Tuesday, November 22, 2016

Do. Not. Optimize.

You've probably heard this quote before:
Premature optimization is the root of all evil.
 - Tony Hoare

Speculative optimization is always wasted time.  In the absence of an actual performance problem, you're just burning time that could be better spent on refactoring your code to make it clearer.  This is exacerbated because performance-optimized code is usually harder to read than code which hasn't received such treatment.

Here is what you're doing when you optimize:
  • Adding code that now must be maintained.
  • Obfuscating the existing code.
  • Spending time writing code that doesn't add value.
But what's that you say?  You have the experience and know-how to decide when optimization is needed?  Maybe, but probably not.   The people at Sun and Oracle may or may not be smarter than  you or me, but they certainly know more about optimizing Java bytecode than we do.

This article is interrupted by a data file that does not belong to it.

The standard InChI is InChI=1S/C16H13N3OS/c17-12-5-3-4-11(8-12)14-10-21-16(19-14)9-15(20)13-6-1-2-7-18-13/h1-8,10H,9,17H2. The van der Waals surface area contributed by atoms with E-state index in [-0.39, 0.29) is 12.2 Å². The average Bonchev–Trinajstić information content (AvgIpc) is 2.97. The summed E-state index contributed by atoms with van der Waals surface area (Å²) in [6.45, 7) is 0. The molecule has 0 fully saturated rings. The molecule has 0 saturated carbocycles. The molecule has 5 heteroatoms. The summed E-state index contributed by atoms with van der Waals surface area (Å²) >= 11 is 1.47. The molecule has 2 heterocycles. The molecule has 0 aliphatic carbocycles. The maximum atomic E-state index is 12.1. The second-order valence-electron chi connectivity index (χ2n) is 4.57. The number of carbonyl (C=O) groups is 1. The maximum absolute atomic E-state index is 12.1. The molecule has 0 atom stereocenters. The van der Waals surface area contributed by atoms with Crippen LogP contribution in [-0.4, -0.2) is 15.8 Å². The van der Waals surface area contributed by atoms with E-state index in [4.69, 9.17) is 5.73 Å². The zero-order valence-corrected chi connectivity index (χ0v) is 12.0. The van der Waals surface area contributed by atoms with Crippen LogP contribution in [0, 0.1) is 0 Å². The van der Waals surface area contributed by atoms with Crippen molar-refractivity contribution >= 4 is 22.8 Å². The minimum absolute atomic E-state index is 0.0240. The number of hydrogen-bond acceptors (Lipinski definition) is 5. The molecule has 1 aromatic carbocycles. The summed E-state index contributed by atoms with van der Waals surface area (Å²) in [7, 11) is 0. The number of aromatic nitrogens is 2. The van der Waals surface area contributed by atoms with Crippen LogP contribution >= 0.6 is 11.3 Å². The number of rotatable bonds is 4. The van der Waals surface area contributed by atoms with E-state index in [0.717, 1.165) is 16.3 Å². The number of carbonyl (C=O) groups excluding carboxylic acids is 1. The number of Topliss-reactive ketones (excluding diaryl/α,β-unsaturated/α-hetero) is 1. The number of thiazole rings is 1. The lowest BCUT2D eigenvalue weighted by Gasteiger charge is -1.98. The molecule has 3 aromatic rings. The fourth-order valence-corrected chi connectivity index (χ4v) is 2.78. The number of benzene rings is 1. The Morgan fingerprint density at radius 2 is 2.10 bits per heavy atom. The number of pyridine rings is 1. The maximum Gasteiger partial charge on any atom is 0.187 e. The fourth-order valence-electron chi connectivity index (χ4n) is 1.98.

For example, some people think that having a large number of classes is slower than the alternative.  This was (maybe) true a long time ago, but isn't now. 

Why?  Because the JIT compiler inlines methods automatically.  It does a host of other optimizations adaptively (i.e., it decides where the program is spending most of it's time & optimizes those methods & loops).

So, when should you performance-optimize your code?  When you have a real performance problem, and a profiler (or similar tool) has identified the place in the code where it occurs.